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    The Department of Veterans Affairs (VA) has faced challenges in its efforts to accomplish three critical information technology (IT) modernization initiatives: the department's health information system, known as the Veterans Health Information Systems and Technology Architecture (VistA); a system for the Family Caregiver Program, which is to support family caregivers of seriously injured post-9/11 veterans; and the Veterans Benefits Management System (VBMS) that collects and stores information and is used for processing disability benefit claims. Specifically, GAO has reported on the challenges in the department's three previous unsuccessful attempts to modernize VistA over the past 20 years. However, VA has recently deployed a new scheduling system as part of its fourth effort to modernize VistA and the next deployment of the system, including additional capabilities, is planned in October 2020. VA had taken steps to address GAO's recommendations from its 2014 report to implement a replacement system for the Family Caregiver Program. However, in September 2019, GAO reported that VA had yet to implement a new IT system that fully supports the Family Caregiver Program and that it had not yet fully committed to a date by which it will certify that the new IT system fully supports the program. In September 2015, GAO reported that VA had made progress in developing and implementing VBMS, but also noted that additional actions could improve efforts to develop and use the system. For example, VBMS was not able to fully support disability and pension claims, as well as appeals processing. GAO made five recommendations aimed at improving VA's efforts to effectively complete the development and implementation of VBMS; however, as of September 2020, VA implemented only one recommendation. VA's progress in implementing key provisions of the Federal Information Technology Acquisition Reform Act (commonly referred to as FITARA) has been uneven. Specifically, VA has made progress toward improving its licensing of software and achieving its goals for closing unneeded data centers. However, the department has made limited progress toward addressing requirements related to IT investment risk management and Chief Information Officer authority enhancement. Until the department implements the act's provisions, Congress' ability to effectively monitor VA's progress and hold it fully accountable for reducing duplication and achieving cost savings will be hindered. In addition, since fiscal year 2016, GAO has reported that VA faces challenges related to effectively implementing the federal approach to, and strategy for, securing information systems; effectively implementing information security controls and mitigating known security deficiencies; and establishing elements of its cybersecurity risk management program. GAO's work stressed the need for VA to address these challenges as well as manage IT supply chain risks. As VA continues to pursue modernization efforts, it is critical that the department take steps to adequately secure its systems. The use of IT is crucial to helping VA effectively serve the nation's veterans. The department annually spends billions of dollars on its information systems and assets—VA's budget for IT now exceeds $4 billion annually. However, over many years, VA has experienced challenges in managing its IT projects and programs, which could jeopardize its ability to effectively support key programs such as the Forever GI Bill. GAO has previously reported on these IT management challenges at VA. GAO was asked to testify on its prior IT work at VA. Specifically, this testimony summarizes results and recommendations from GAO's issued reports that examined VA's efforts in (1) modernizing VistA, a system for the Family Caregiver Program, and VBMS; (2) implementing FITARA; and (3) addressing cybersecurity issues. In developing this testimony, GAO reviewed its recently issued reports that addressed IT management issues at VA and GAO's biannual high-risk series. GAO also incorporated information on the department's actions in response to recommendations. GAO has made numerous recommendations in recent years aimed at improving VA's IT system modernization efforts, implementation of key FITARA provisions, and cybersecurity program. VA has generally agreed with the recommendations and has begun to address them. For more information, contact Carol C. Harris at (202) 512-4456 or harriscc@gao.gov.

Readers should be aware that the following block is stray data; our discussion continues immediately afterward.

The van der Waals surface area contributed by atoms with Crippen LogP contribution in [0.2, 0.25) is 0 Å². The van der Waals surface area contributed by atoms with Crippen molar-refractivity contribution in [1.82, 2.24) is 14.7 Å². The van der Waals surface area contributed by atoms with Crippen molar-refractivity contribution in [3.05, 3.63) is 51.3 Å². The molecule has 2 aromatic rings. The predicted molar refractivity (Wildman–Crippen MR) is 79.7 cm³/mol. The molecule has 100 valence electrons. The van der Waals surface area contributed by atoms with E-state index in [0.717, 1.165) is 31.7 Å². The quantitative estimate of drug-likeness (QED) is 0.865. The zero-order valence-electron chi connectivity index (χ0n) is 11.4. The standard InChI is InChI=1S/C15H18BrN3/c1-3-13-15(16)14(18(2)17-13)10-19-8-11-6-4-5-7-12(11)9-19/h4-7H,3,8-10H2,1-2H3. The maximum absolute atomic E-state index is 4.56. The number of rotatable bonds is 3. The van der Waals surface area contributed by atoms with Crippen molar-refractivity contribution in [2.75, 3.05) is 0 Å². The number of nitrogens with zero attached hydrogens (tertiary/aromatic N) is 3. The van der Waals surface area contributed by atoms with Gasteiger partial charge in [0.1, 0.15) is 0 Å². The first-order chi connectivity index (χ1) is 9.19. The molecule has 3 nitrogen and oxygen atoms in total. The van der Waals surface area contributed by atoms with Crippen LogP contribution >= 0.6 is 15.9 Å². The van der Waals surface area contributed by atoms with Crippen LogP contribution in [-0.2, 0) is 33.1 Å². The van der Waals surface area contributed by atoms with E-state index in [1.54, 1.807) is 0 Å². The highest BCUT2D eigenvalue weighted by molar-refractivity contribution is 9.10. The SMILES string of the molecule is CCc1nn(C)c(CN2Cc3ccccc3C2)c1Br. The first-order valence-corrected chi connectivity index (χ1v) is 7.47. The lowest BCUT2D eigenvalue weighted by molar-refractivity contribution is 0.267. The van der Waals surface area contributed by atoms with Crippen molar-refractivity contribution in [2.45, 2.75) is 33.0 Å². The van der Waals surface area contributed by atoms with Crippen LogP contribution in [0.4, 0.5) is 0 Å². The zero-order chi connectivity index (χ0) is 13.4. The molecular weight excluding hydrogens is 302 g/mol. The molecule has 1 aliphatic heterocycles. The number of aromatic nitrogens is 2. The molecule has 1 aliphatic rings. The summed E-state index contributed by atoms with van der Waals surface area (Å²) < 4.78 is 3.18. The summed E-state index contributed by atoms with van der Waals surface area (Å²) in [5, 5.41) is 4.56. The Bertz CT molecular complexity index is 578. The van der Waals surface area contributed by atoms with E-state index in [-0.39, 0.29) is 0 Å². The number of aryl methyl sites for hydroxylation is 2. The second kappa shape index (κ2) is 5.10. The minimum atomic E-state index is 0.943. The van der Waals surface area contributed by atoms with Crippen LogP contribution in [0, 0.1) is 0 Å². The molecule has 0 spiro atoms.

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  • Judiciary Releases Annual Report and Judicial Business 2020